55. Sevanto S, McDowell NG, Dickman LT, Pangle R, Pockman WT (2014) How do trees die? A test of the hydraulic failure and carbon starvation hypotheses. Plant, Cell Environ 37:153–161CrossRefGoogle Scholar
  56. Simard S, Giovannelli A, Treydte K, Traversi ML, King GM, Frank D, Fonti P (2013) Intra-annual dynamics of non-structural carbohydrates in the cambium of mature conifer trees reflects radial growth demands. Tree Physiol 33:913–923CrossRefPubMedGoogle Scholar
  57. Solhaug K (1990) Stilbene glucosides in bark and needles from Picea species. Scand J For Res 5:59–67CrossRefGoogle Scholar
  58. Spicer R (2014) Symplasmic networks in secondary vascular tissues: parenchyma distribution and activity supporting long-distance transport. J Exp Bot 65:1829–1848CrossRefPubMedGoogle Scholar
  59. Sundberg B, Ericsson A, Little CHA, Nasholm T, Gref R (1993) The relationship between crown size and ring width in Pinus sylvestris L. stems: dependence on indole-3-acetic acid, carbohydrates and nitrogen in the cambial region. Tree Physiol 12:347–362CrossRefPubMedGoogle Scholar
  60. Sundberg A, Sundberg K, Lillandt C, Holmbom B (1996) Determination of hemicelluloses and pectins in wood and pulp fibres by acid methanolysis and gas chromatography. Nord Pulp Paper Res J 11(216–219):226Google Scholar
  61. Toscano Underwood CD, Pearce RB (1991a) Astringin and isorhapontin distribution in Sitka spruce trees. Phytochemistry 30:2183–2218CrossRefGoogle Scholar
  62. Toscano Underwood CD, Pearce RB (1991b) Variation in the levels of the antifungal stilbene glucosides astringin and isorhapontin in the bark of Sitka spruce (Picea sitchensis (Bong.) Carr.). Eur J For Pathol 21:279–289CrossRefGoogle Scholar
  63. Trockenbrodt M (1990) Survey and discussion of the terminology used in bark anatomy. IAWA Bull 11:141–166CrossRefGoogle Scholar
  64. Truernit E (2014) Phloem imaging. J Exp Bot 65:1681–1688CrossRefPubMedGoogle Scholar
  65. Tsuyama T, Kawai R, Shitan N, Matoh T, Sugiyama J, Yoshinaga A, Takabe K, Fujita M, Yazaki K (2013) Proton-dependent coniferin transport, a common major transport event in differentiating xylem tissue of woody plants. Plant Physiol 162:918–926PubMedCentralCrossRefPubMedGoogle Scholar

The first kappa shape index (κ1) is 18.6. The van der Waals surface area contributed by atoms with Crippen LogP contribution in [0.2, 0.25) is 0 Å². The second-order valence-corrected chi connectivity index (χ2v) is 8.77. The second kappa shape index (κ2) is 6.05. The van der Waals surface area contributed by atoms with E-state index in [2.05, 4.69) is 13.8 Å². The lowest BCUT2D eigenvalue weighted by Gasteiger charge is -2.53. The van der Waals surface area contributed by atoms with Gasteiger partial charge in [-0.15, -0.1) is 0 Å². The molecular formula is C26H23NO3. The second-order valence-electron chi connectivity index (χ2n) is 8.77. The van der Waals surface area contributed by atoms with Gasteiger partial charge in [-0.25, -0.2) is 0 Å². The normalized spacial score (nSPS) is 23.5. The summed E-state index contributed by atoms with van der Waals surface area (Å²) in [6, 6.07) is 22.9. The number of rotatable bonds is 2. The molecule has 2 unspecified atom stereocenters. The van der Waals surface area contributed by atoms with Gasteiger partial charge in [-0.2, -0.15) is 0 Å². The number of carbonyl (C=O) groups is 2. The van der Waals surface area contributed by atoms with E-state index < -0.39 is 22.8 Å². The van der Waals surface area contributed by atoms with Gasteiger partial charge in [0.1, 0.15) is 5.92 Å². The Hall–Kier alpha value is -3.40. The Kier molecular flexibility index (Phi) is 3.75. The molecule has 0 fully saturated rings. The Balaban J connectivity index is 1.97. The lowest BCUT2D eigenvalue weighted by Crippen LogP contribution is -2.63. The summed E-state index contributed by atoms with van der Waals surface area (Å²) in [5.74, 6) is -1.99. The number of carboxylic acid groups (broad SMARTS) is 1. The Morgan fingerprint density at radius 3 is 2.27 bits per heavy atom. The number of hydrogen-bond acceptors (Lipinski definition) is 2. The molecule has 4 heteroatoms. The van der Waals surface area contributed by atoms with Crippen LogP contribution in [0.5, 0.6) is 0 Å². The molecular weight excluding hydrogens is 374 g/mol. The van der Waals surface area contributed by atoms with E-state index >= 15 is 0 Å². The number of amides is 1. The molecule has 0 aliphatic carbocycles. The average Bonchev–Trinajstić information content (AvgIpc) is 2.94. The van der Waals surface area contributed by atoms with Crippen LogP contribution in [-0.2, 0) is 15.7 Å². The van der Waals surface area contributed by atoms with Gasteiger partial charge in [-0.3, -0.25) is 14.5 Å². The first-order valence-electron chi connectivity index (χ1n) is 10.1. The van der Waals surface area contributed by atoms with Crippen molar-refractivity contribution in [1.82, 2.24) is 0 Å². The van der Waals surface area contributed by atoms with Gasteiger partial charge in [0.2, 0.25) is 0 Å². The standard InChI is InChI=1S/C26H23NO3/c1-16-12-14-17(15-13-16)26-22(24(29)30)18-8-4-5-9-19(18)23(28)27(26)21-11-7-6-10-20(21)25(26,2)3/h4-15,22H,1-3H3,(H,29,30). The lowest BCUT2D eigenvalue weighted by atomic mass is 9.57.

66. van Bel AJE (1990) Xylem-phloem exchange via the rays: the undervalued route of transport. J Exp Bot 41:631–644CrossRefGoogle Scholar
  67. van Bel AJE (2003) The phloem, a miracle of ingenuity. Plant, Cell Environ 26:125–149CrossRefGoogle Scholar
  68. Whetten RW, MacKay JJ, Sederoff RR (1998) Recent advances in understanding lignin biosynthesis. Annu Rev Plant Physiol Plant Mol Biol 49:585–609CrossRefPubMedGoogle Scholar
  69. Witzell J, Martin J (2008) Phenolic metabolites ion the resistance of northern forest trees to pathogens e past experiences and future prospects. Can J For Res 38:2711–2727CrossRefGoogle Scholar
  70. Woodward S, Pearce RB (1988) The role of stilbenes in resistance of Sitka spruce (Picea sitchensis (Bong) Carr.) to entry of fungal pathogens. Physiol Mol Plant Pathol 33:127–149CrossRefGoogle Scholar
  71. Zeide B (1993) Analysis of growth equations. For Sci 39:594–616Google Scholar

Copyright information

© Springer-Verlag Berlin Heidelberg 2015

Authors and Affiliations

  • Tuula M. Jyske
    • 1
  • Jussi-Petteri Suuronen
    • 2
    • 3
  • Andrey V. Pranovich
    • 4
  • Tapio Laakso
    • 1
  • Ugai Watanabe
    • 5
  • Katsushi Kuroda
    • 6
  • Hisashi Abe
    • 6
  1. 1.Natural Resources Institute Finland (Luke), New Business OpportunitiesVantaaFinland
  2. 2.ESRF-The European Synchrotron, CS40220Grenoble Cedex 9France
  3. 3.Department of PhysicsUniversity of HelsinkiHelsinkiFinland
  4. 4.Process Chemistry CenterÅbo Akademi UniversityTurkuFinland
  5. 5.Department of Life and Environmental SciencesChiba Institute of TechnologyChibaJapan
  6. 6.Forestry and Forest Products Research InstituteTsukubaJapan

Personalised recommendations